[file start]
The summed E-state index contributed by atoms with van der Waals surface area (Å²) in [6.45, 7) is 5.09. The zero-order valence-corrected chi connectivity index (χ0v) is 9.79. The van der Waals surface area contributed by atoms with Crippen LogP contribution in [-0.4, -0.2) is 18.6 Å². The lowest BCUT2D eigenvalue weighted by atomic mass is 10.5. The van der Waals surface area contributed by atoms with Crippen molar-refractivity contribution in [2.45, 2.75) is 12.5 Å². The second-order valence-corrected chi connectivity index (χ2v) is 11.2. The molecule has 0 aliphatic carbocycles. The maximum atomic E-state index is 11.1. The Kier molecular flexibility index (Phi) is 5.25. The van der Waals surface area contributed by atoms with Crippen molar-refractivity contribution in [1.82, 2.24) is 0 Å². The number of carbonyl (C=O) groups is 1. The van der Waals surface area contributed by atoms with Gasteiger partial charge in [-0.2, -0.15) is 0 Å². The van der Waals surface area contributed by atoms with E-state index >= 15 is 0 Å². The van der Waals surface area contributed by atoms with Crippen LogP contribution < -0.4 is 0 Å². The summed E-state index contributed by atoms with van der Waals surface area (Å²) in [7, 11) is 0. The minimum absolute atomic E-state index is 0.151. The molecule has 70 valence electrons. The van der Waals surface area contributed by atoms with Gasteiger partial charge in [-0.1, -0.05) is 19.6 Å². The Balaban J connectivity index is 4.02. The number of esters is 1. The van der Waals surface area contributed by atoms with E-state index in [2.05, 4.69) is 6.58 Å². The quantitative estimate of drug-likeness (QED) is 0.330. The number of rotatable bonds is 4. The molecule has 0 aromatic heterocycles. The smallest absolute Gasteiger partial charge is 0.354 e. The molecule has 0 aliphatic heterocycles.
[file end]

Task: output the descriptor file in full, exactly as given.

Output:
The summed E-state index contributed by atoms with van der Waals surface area (Å²) in [6.45, 7) is 5.09. The zero-order valence-corrected chi connectivity index (χ0v) is 9.79. The van der Waals surface area contributed by atoms with Crippen LogP contribution in [-0.4, -0.2) is 18.6 Å². The lowest BCUT2D eigenvalue weighted by atomic mass is 10.5. The van der Waals surface area contributed by atoms with Crippen molar-refractivity contribution in [2.45, 2.75) is 12.5 Å². The second-order valence-corrected chi connectivity index (χ2v) is 11.2. The molecule has 0 aliphatic carbocycles. The maximum atomic E-state index is 11.1. The Kier molecular flexibility index (Phi) is 5.25. The van der Waals surface area contributed by atoms with Crippen molar-refractivity contribution in [1.82, 2.24) is 0 Å². The number of carbonyl (C=O) groups is 1. The van der Waals surface area contributed by atoms with Gasteiger partial charge in [-0.2, -0.15) is 0 Å². The van der Waals surface area contributed by atoms with E-state index >= 15 is 0 Å². The van der Waals surface area contributed by atoms with Crippen LogP contribution < -0.4 is 0 Å². The summed E-state index contributed by atoms with van der Waals surface area (Å²) in [7, 11) is 0. The minimum absolute atomic E-state index is 0.151. The molecule has 70 valence electrons. The van der Waals surface area contributed by atoms with Gasteiger partial charge in [-0.1, -0.05) is 19.6 Å². The Balaban J connectivity index is 4.02. The number of esters is 1. The van der Waals surface area contributed by atoms with E-state index in [2.05, 4.69) is 6.58 Å². The quantitative estimate of drug-likeness (QED) is 0.330. The number of rotatable bonds is 4. The molecule has 0 aromatic heterocycles. The smallest absolute Gasteiger partial charge is 0.354 e. The molecule has 0 aliphatic heterocycles.